I don’t have all the parenting answers, far from it, but I do know it’s a constant evolution, one we are constantly learning from. I’ll let you know in about fifty years how successful we were, or weren’t.

Right now, we are just happy one is no longer crying at preschool drop off!



The Never Ending Internal Debate

It’s time again for me to reconsider our family options in terms of what’s best for us. Do I go back to work? Do I continue to stay home? I feel like talking about this aloud let’s other moms know they are not alone in all of the overwhelming feelings that come with being a mom.

I feel like I should back up to the moment when I knew it was time for me to stay home. My loving husband always wanted to do what I wanted to do. He said as long as I was happy, we would be happy as a family. We had toured a number of day cares and “schools”. After all of these tours, I felt emotionally drained, because I didn’t feel like I could leave my kids at any of these places. The teachers all seemed wonderful and loving. I also had been spoiled and blessed with a Dad who had volunteered to watch our oldest. We got so lucky in that my Dad doted and loved K more than I could ever have expected.  I loved getting text messages with loving pictures of K and my Dad on their many adventures. But when push came to shove, I knew my it was asking too much for my Dad to care for a newborn and a toddler who just turned 1.

Saying goodbye to my paycheck and amazing benefits wasn’t near as hard as I thought it was going to be. I honestly was extremely happy and relieved to be home. We promised every 6 months we would check in to see where we were as a family and financially. Now we are approaching my two year mark of being at home, and it’s time to reconsider what may be best.

K is in preschool, G will be next year. My dad could definitely handle watching them. We have always paid him fairly for what he does. My problem is, am I going to look back and say “what the heck was I thinking?!” But I also know that money is tight, and at times it can be really scary to think about all the unknowns. None of my closest friends from college have kids yet. So I feel like we have had to tread this journey alone. Very alone.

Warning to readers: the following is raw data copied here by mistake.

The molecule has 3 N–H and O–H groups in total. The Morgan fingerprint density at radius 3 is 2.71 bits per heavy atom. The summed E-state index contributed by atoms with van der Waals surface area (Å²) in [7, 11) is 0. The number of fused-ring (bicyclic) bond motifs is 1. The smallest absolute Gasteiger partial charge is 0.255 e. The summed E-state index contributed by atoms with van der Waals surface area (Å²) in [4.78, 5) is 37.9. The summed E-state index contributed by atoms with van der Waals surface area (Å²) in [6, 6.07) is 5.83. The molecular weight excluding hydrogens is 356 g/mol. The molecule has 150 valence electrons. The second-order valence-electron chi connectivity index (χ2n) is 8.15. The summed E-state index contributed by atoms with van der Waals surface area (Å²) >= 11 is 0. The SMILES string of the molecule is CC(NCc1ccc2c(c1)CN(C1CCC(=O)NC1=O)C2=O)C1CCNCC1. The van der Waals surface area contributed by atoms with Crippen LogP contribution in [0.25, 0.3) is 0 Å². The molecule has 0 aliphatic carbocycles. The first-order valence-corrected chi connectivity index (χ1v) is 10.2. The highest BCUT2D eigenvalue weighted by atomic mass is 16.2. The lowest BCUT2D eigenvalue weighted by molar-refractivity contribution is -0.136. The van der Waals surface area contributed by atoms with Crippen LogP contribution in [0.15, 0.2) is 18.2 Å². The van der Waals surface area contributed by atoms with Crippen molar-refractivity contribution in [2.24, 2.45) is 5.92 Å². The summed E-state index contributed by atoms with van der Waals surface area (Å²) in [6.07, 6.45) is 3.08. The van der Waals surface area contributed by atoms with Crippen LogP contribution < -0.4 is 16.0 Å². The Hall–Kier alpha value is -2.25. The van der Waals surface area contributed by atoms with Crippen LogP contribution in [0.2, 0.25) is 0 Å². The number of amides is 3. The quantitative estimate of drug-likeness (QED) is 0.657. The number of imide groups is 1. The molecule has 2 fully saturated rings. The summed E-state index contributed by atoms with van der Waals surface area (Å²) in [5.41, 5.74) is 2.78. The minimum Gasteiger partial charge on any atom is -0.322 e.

My job paid well, it would mean we could pay for school and child care, and have quite a bit extra money to pay off student loan debt. We only have a bit left on our car to pay off, and that would be wiped clean if I went back to work. We could get far ahead in terms of saving 3-6 months of expenses. We’ve always hoarded money, so we do have a nest egg, but we don’t feel comfortable paying off debt until we have another steady income. I know, Dave Ramsey would be ashamed of that theory. We could finally start putting a lot of money towards their college.

But then I think of all of priceless things being a SAHM gives us. I take care of the majority of errands all week so my husband can focus on work and his MBA. I try and do all the cleaning. laundry, meal planning, etc. when the kids are sleeping. We don’t have to worry about juggling work schedules to take care of a sick kiddo. The kids get to do so many fun things, library days, play dates, museum trips, swimming, etc. Obviously those are still possible, but we are far more limited and on a time crunch if I go back to work.


Sick kiddos need the extra cuddles

I guess I’ll end by saying that it’s a blessing to be able to have the choice. We made many sacrifices as a couple and individually to make this a reality.

Mommy Wars